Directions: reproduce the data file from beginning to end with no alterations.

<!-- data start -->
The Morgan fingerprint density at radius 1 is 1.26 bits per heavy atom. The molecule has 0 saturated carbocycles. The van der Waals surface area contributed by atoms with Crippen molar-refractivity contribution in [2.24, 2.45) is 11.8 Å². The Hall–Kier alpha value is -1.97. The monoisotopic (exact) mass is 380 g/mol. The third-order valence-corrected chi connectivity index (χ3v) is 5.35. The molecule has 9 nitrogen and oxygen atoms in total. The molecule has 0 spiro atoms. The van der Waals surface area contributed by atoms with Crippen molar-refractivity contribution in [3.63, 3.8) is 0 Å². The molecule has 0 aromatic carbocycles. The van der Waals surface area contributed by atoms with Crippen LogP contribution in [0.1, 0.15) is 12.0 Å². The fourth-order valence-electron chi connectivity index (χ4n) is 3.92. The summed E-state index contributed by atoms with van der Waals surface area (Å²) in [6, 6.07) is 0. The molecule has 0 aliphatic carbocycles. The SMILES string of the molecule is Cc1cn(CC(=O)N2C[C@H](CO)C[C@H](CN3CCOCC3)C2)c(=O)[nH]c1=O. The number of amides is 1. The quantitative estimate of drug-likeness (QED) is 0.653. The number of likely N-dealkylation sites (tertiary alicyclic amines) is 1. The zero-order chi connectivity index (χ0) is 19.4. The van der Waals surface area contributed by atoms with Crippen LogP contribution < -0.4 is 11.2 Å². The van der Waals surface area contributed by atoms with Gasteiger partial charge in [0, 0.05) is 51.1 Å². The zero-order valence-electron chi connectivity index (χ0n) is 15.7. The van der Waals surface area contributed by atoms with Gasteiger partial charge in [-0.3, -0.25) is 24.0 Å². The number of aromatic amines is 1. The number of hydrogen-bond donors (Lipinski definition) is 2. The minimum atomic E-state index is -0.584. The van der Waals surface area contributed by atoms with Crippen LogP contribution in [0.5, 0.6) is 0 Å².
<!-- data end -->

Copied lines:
The Morgan fingerprint density at radius 1 is 1.26 bits per heavy atom. The molecule has 0 saturated carbocycles. The van der Waals surface area contributed by atoms with Crippen molar-refractivity contribution in [2.24, 2.45) is 11.8 Å². The Hall–Kier alpha value is -1.97. The monoisotopic (exact) mass is 380 g/mol. The third-order valence-corrected chi connectivity index (χ3v) is 5.35. The molecule has 9 nitrogen and oxygen atoms in total. The molecule has 0 spiro atoms. The van der Waals surface area contributed by atoms with Crippen molar-refractivity contribution in [3.63, 3.8) is 0 Å². The molecule has 0 aromatic carbocycles. The van der Waals surface area contributed by atoms with Crippen LogP contribution in [0.1, 0.15) is 12.0 Å². The fourth-order valence-electron chi connectivity index (χ4n) is 3.92. The summed E-state index contributed by atoms with van der Waals surface area (Å²) in [6, 6.07) is 0. The molecule has 0 aliphatic carbocycles. The SMILES string of the molecule is Cc1cn(CC(=O)N2C[C@H](CO)C[C@H](CN3CCOCC3)C2)c(=O)[nH]c1=O. The number of amides is 1. The quantitative estimate of drug-likeness (QED) is 0.653. The number of likely N-dealkylation sites (tertiary alicyclic amines) is 1. The zero-order chi connectivity index (χ0) is 19.4. The van der Waals surface area contributed by atoms with Crippen LogP contribution < -0.4 is 11.2 Å². The van der Waals surface area contributed by atoms with Gasteiger partial charge in [0, 0.05) is 51.1 Å². The zero-order valence-electron chi connectivity index (χ0n) is 15.7. The van der Waals surface area contributed by atoms with Gasteiger partial charge in [-0.3, -0.25) is 24.0 Å². The number of aromatic amines is 1. The number of hydrogen-bond donors (Lipinski definition) is 2. The minimum atomic E-state index is -0.584. The van der Waals surface area contributed by atoms with Crippen LogP contribution in [0.5, 0.6) is 0 Å².